Macbeth movie poster
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Macbeth movie poster

Macbeth Movie Review

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One of the weirder movies of the year, the most recent adaptation of Shakespeare's Macbeth is set in modern day Australia. Helmed by Aussie Geoffrey Wright and starring an Australian cast, the movie is like Baz Luhrmann's Romeo + Juliet, only without the directing or acting talent. Still, for the presumably smaller budget, the movie is entertaining enough to warrant interest among those who like twists on Shakespeare tales.

Not having an acute knowledge of Shakespeare's plays or being a master of understanding his lines of dialogue (this film is spoken in the original Shakespearean), part way through the movie, having not always paid attention or understood everything up until that point, I had to look up the plot online, but once I knew the basic framework of the story, things clicked and I started to enjoy myself. Given that the film is set in modern day, the notion of kings and generals that is so essential to this story is a bit lost, and Wright doesn't do the best job of establishing who is what at the outset. In other words, you have to know something about the play to figure out that Duncan is indeed a king and Macbeth a general (well, I figured it out when he is murdered).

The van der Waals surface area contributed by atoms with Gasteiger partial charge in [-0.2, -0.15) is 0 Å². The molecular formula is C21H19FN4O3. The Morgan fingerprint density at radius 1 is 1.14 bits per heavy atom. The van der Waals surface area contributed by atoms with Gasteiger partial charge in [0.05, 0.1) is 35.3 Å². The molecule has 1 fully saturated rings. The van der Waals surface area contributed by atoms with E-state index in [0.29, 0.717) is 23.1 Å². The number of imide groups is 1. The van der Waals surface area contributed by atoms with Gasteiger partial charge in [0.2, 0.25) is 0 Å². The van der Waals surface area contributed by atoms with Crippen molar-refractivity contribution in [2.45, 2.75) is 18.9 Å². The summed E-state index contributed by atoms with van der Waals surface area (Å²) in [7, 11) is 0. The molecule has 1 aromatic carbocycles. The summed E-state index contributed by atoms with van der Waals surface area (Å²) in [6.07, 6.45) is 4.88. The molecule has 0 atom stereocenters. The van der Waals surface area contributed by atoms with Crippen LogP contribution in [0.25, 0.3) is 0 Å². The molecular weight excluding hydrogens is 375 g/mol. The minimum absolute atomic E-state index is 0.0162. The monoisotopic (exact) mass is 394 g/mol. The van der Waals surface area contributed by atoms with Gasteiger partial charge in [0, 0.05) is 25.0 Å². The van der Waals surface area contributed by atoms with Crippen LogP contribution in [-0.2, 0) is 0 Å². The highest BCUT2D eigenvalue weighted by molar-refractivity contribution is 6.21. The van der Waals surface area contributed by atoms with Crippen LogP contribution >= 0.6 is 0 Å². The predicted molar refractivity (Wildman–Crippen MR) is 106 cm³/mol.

This version of Macbeth is quite twisted, as it has a more sexual spin to it than you'd might expect. While there are witches in the original play, the witches here, who look like The Craft meets Underworld, are pure sexual beings, and don't mind having foursomes with our title character. The film is strange, as it probably takes the supernatural elements of Shakespeare's play to the extreme; the witch sequences are particularly bizarre.

Director Wright has created a very energetic little movie, but his approach is a little too frenetic at times. The editing is extremely fast at times, and Wright appears to have tried to be edgy for the sake of being edgy. Had he calmed down a little bit, the movie would have come off as a bit more sincere and less MTV-ish.

Aside from the occasionally crazy directing, Macbeth is a decent film that will appeal to those who liked Romeo + Juliet. Still, the movie lacks the quality, sincerity and emotional draw of Luhrmann's adaptation. I wouldn't compare the two except it is so clear that Wright wanted to follow in Luhrmann's footsteps.

Review by Erik Samdahl unless otherwise indicated.

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